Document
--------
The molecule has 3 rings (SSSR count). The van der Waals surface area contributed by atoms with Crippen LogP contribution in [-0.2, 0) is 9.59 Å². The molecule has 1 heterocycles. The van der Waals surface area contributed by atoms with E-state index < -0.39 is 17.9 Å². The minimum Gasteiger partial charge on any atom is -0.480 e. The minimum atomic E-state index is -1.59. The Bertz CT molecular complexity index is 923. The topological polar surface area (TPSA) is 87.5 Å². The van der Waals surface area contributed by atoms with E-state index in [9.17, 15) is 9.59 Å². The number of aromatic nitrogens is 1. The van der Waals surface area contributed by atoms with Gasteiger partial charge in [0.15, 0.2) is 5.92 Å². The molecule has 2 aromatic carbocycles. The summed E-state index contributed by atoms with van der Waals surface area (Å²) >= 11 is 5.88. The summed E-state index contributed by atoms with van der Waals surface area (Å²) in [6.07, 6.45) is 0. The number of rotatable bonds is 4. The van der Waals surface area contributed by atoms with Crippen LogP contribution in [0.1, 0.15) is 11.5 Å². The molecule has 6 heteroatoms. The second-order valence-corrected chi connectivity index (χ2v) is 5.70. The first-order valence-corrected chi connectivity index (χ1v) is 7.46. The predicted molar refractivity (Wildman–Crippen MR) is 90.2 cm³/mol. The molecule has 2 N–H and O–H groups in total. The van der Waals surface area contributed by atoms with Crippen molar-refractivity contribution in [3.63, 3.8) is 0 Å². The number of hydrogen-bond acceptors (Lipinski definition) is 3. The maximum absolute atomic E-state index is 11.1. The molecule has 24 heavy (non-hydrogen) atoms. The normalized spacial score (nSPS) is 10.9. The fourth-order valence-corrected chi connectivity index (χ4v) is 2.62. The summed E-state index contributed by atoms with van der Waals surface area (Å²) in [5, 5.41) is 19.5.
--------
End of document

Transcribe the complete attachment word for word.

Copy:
The molecule has 3 rings (SSSR count). The van der Waals surface area contributed by atoms with Crippen LogP contribution in [-0.2, 0) is 9.59 Å². The molecule has 1 heterocycles. The van der Waals surface area contributed by atoms with E-state index < -0.39 is 17.9 Å². The minimum Gasteiger partial charge on any atom is -0.480 e. The minimum atomic E-state index is -1.59. The Bertz CT molecular complexity index is 923. The topological polar surface area (TPSA) is 87.5 Å². The van der Waals surface area contributed by atoms with E-state index in [9.17, 15) is 9.59 Å². The number of aromatic nitrogens is 1. The van der Waals surface area contributed by atoms with Gasteiger partial charge in [0.15, 0.2) is 5.92 Å². The molecule has 2 aromatic carbocycles. The summed E-state index contributed by atoms with van der Waals surface area (Å²) >= 11 is 5.88. The summed E-state index contributed by atoms with van der Waals surface area (Å²) in [6.07, 6.45) is 0. The number of rotatable bonds is 4. The van der Waals surface area contributed by atoms with Crippen LogP contribution in [0.1, 0.15) is 11.5 Å². The molecule has 6 heteroatoms. The second-order valence-corrected chi connectivity index (χ2v) is 5.70. The first-order valence-corrected chi connectivity index (χ1v) is 7.46. The predicted molar refractivity (Wildman–Crippen MR) is 90.2 cm³/mol. The molecule has 2 N–H and O–H groups in total. The van der Waals surface area contributed by atoms with Crippen molar-refractivity contribution in [3.63, 3.8) is 0 Å². The number of hydrogen-bond acceptors (Lipinski definition) is 3. The maximum absolute atomic E-state index is 11.1. The molecule has 24 heavy (non-hydrogen) atoms. The normalized spacial score (nSPS) is 10.9. The fourth-order valence-corrected chi connectivity index (χ4v) is 2.62. The summed E-state index contributed by atoms with van der Waals surface area (Å²) in [5, 5.41) is 19.5.